- Underwood and Underwood
- Laws Cancy
- H.W. Nicholls
- Window and Grove
- H. & E. Stiles
- Stereoscopic Company
- Miss F. S. Ramsay
- Hughes and Mullins
- And many others referred to by a single name or terms such as "A Military Officer"
About the Publisher:
Geo. Newnes Ltd, also referred to as George Newnes Ltd, was so named after its founder Sir George Newnes ((1851-1910) 1st Baronet). He was a London based publisher of many notable Victorian periodicals, such as The Strand, Tit-Bits, Wide World and the Westminster Gazette.
George Newnes, the man, was also a leading Liberal politician in Great Britain. He served as a Member of Parliament for Newmarket for ten years (1885-1895) and for Swansea, also for ten years (1900-1910).
His publishing company was formed in 1891, bringing separate ventures under one umbrella and, following restructuring in 1896 and 1897, it began publishing books. Best known was perhaps The Penny Library of Famous Books (began in 1896), but along with another influential London publisher of the time, Odhams Press, Newnes was to build up a strong catalogue of non-fiction books, along with an expanding range of periodicals.
From around 1914 another publisher, C. Arthur Pearson Ltd (founded by Sir Arthur Pearson, 1st Baronet (1866-1921)) effectively became an imprint for George Newnes Ltd, although this was not formalised until the 1920s. Pearson had worked for George Newnes before setting up as a publisher in his own right in 1890. He was best known for publishing Pearson's Magazine and, among others, The Daily Express (from 1900-1916).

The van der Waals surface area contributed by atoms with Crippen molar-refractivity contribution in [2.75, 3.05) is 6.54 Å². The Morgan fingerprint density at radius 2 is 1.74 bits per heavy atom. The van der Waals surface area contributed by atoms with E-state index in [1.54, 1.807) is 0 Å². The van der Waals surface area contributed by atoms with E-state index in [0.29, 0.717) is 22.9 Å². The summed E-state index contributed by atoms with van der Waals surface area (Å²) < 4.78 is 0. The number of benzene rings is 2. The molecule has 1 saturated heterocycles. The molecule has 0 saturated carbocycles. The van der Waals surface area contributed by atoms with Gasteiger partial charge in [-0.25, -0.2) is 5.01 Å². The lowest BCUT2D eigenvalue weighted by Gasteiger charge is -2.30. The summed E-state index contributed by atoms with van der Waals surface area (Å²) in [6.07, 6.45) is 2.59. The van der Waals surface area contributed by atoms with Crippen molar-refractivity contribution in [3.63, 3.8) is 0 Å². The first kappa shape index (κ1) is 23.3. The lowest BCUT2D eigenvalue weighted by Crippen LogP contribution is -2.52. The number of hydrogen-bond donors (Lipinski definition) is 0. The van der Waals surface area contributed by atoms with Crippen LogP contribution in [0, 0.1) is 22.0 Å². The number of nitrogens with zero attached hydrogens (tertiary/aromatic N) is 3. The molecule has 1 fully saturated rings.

Moving on in time, Odhams bought out George Newnes Ltd (including the Pearson imprint) in 1959 before subsequently becoming part of the International Publishing Corporation (IPC) some two years later. Although the company effectively ceased to exist from then on, there is still a Newnes imprint used today by the Dutch publisher Elsvier.
About the Editor:
Commander Chas N. Robinson (1849-1936) (aka Charles Napier Robinson) retired from the Royal Navy in 1882, after twenty years service and having reached the rank of Commander. He then embarked on a career in journalism, writing and editing. He specialised in matters relating to the Royal Navy:
- In 1894 he wrote The British Fleet, the Growth, Achievements and Duties of the Navy of the Empire
- From 1895-1903 he edited the Navy and Army Illustrated
- For over four decades he was the Navy correspondent for The Times newspaper
- In 1899 he edited A Pictorial History of South Africa and The Transvaal and a year later With Roberts to the Transvaal
- In 1900 he edited Celbrities of the Army
- In the same year he also edited China of Today, Or the Yellow Peril
- He wrote the Introduction to the 1901 book Naval Brigades In the South African War 1899-1900
- In 1909 he wrote The British Tar in Fact and Fiction: The Poetry, Pathos, and Humour of the Sailor's Life
- In 1911 he wrote the Introduction for Naval Battles From the Collection of Prints Formed and Owned by Commander Sir Charles Leopold Cust
- In 1929 he edited the Naval and Shipping Annual and from 1930-1935 he was the publication's joint editor
- In 1936 he edited Brassey's Naval Annual
- Title: With Roberts to the Transvaal
- Authors: Captain Owen Wheeler, John Leyland and David Hannay
- Editor: Commander Chas N. Robinson
- Published by Geo. Newnes Ltd, undated 1st edition, 1900
- Format: A mid size book with hard cover binding, tan cloth with black and gilt decoration
- Pages: 128, detailed descriptive text, almost 200 black and white photos, several line drawn maps
- Size Approx: 173x249mm
- Approx weight: 539g
Estimated Book Value:
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With Roberts to the Transvaal, edited by Commander Chas N. Robinson, estimated value of the pictured copy, a first edition, which is in very good condition, no dust jacket (as issued), £30
Estimated value of the same book in fine condition, £40